YEP Letters: December 24

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Check out today’s YEP letters

Real signs of care and support in city

Councillor Peter Gruen, Chair of Adult Social Care, Public Health and NHS Scrutiny Board, Leeds City Council

It was very timely to read your statistics about homelessness and empty homes in our region, especially at this poignant time of the year.

As so many of us go about chasing the last few presents, the next full shopping trolley and just preparing for the influx of family; it is absolutely right to reflect on the issues of our time. And I see some real signs of care, support and friendship by so many in our city for those in difficult circumstances.

Many people are organising collections so that more food than ever is finding its way to our food banks; these are staffed by volunteers and providing essential nourishment; the number of rough sleepers in the city is relatively low due to the continuous effort by the excellent network of homeless charities and our housing department working together; and our five year campaign to tackle ‘empty homes’ shows up very clearly in your stats- despite being the largest city, we have amongst the fewest empty homes; particularly in social housing where voids are at a record low.

We brand ourselves as being an ‘ambitious and compassionate’ city and so we know there is always more to do to eradicate inequality, hardship and areas of poverty. Christmas is the right time to take a few moments to give thanks for our blessings whilst also helping others in our own neighbourhoods who could do with a welcoming smile, a helping hand and a prayer for better times.


No justification for closure

Alain Fissore, Co-ordinator of Italy’s Partito Comunista in Britain, Leeds.

There is no hope, no future, no jobs with capitalism in the 21st century, and that is confirmed after the closure of Kellingley Colliery.

Some people blame the Tories, some blame Labour, I personally blame the International Monetary Fund (IMF), the EU, and the bankers as the only ones responsible for the crisis of jobs in the UK, in Western and in Eastern Europe.

The Tories and Labour do not have an interest in improving the living and economical standards of the British working class. They both care only about their highly paid political careers, and about being the next best servants for the greed of capitalism in Britain - the financial sector and the big multinational companies which monopolise the economy in every sector.

What is the solution against the dictatorship of capitalism? The people who create the wealth in a nation (the working class), must decide how and what to produce, and not the financial sector.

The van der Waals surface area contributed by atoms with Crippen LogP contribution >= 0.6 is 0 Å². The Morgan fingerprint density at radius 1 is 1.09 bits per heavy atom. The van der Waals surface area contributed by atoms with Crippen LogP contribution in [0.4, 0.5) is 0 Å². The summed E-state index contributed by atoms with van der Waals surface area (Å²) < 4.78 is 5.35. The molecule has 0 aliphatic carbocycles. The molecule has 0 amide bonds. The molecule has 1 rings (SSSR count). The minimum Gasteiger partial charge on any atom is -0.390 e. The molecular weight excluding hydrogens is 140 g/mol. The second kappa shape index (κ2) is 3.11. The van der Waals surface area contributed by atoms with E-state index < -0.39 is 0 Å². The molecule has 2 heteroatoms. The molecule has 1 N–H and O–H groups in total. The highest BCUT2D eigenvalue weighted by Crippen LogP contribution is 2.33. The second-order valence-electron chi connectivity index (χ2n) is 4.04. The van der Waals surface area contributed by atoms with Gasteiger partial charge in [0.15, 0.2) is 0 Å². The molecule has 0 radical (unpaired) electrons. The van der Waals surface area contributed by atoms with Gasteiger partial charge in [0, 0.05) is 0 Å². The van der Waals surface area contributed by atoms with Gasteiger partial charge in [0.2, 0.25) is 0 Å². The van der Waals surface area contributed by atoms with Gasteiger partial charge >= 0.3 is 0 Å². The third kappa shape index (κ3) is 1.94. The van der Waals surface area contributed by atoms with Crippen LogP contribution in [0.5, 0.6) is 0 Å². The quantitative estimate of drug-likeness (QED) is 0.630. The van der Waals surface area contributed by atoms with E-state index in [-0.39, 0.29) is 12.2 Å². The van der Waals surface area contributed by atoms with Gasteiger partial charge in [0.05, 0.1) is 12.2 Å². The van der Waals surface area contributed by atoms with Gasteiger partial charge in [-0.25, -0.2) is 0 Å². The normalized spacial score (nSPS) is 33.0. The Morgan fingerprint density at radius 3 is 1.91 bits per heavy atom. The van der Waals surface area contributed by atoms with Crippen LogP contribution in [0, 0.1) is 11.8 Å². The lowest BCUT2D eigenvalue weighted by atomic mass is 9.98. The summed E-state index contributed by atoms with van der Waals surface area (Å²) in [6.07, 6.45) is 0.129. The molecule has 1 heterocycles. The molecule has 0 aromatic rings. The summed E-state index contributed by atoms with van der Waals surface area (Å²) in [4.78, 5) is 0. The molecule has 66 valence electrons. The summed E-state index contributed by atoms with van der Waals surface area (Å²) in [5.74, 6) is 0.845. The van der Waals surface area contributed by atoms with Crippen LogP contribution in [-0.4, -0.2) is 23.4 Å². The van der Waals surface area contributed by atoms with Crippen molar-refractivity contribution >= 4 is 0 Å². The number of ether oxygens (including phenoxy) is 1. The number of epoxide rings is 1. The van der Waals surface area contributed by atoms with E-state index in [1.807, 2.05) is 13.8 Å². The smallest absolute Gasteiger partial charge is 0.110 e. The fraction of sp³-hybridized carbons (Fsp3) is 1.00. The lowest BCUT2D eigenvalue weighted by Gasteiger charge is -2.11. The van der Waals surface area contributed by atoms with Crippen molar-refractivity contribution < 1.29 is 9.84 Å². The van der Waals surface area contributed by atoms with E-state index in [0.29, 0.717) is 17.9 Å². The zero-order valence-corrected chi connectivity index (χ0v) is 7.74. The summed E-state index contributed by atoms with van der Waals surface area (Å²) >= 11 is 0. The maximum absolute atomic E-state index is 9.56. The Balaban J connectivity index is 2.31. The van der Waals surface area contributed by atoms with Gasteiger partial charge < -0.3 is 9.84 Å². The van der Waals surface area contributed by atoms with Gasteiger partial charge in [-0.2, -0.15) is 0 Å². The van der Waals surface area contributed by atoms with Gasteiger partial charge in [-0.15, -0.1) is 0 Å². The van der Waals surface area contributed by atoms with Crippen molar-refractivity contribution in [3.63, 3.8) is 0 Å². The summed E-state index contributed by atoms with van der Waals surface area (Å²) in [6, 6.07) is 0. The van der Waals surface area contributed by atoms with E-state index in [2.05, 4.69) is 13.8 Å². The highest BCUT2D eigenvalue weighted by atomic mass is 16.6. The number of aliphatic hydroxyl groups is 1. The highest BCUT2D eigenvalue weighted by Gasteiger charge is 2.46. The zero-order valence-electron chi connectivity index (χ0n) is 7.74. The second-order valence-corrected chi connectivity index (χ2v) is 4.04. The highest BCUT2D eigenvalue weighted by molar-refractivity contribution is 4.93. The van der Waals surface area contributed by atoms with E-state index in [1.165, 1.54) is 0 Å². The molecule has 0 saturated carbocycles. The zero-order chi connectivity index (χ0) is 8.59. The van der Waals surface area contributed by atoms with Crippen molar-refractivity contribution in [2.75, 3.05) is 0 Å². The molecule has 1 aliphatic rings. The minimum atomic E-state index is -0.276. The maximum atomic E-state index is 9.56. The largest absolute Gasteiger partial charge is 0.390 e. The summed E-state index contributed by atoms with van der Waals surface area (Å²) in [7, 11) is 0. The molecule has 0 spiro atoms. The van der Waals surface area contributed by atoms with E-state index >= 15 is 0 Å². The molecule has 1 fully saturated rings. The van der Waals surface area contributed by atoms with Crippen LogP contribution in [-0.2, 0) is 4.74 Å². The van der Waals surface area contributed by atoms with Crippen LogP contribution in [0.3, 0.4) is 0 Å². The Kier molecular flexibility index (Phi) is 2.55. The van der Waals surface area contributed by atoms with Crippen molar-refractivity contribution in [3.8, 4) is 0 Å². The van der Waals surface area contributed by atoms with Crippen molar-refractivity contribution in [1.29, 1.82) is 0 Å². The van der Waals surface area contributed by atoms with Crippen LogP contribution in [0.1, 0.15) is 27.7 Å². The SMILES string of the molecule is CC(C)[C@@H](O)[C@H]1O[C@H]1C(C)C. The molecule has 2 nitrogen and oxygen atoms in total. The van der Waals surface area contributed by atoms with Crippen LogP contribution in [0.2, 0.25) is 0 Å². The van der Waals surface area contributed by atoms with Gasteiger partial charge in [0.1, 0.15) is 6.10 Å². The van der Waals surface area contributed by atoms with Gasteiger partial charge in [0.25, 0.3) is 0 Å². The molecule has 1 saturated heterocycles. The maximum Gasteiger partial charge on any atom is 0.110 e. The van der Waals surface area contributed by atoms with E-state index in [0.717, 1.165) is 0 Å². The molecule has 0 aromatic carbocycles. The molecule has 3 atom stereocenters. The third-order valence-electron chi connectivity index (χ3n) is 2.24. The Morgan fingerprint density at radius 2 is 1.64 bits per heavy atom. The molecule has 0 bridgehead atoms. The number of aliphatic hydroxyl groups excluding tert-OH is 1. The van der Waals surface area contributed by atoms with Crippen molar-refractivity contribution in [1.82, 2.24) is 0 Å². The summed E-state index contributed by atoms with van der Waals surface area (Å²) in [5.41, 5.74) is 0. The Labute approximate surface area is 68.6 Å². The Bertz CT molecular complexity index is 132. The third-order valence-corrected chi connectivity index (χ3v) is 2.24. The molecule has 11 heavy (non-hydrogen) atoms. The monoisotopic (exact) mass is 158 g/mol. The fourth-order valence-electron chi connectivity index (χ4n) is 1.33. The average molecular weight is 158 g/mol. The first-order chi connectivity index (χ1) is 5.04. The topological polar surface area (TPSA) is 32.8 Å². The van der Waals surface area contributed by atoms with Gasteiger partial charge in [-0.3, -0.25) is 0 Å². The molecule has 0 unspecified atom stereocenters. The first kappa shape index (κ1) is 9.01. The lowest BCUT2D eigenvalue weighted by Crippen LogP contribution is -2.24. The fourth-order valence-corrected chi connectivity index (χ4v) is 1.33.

Kellingley Colliery has a reserve of coal for the next 30 years, the cost to produce coal from it is around £300 million, and not far from the mine there are already two coal power stations with a new one to be built in the near future.

Therefore, its closure cannot be economically justified, it can be only a political decision to weaken, again, the backbone of the British economy - the working class.

Socialism-communism is the only hope for the future of Great Britain.

Hearts go out to Kellingley miners

Jayne Evans, Aberhonddu, Wales

My father left Wales in his late twenties to join the mining department at Whitwood Technical College.

The son of a Welsh miner, he gained a degree at Cardiff University, and went north to the expanding Yorkshire coalfield.

When he became head of the department it grew, largely because of the expansion of Kellingley Colliery, from where students came in droves.

Therefore we cannot help but feel great sorrow at the closure of Kellingley, and the loss of jobs for all the miners who worked there.

Although it is clearly a complex subject we cannot help but feel that ‘market forces’ come at the expense of humanity.

Miners in Britain, thanks to the NUM, were reasonably well-paid for doing a dangerous, difficult and dirty job, therefore one wonders how it can be more cost-effective to import coal from half-way round the world without the certain exploitation of foreign miners.

We lived in Knottingley for over 20 years, and I went to school in Pontefract, where so many of my schoolmates were the children of miners or workers in associated industries.

Our family is now back in Wales and we are acutely aware of the crushed communities that have never recovered from the pit closures following the miner’s strike. Wales is massively subsidised by the EU but the Valleys are some of the most deprived areas in Britain. There are only so many call centres you can build in a small area.

It would be good to think that some of the boys remember my dad with affection, but, rest assured, our hearts go out to the good men of Kellingley, and we wish them and their families all the best for an uncertain future.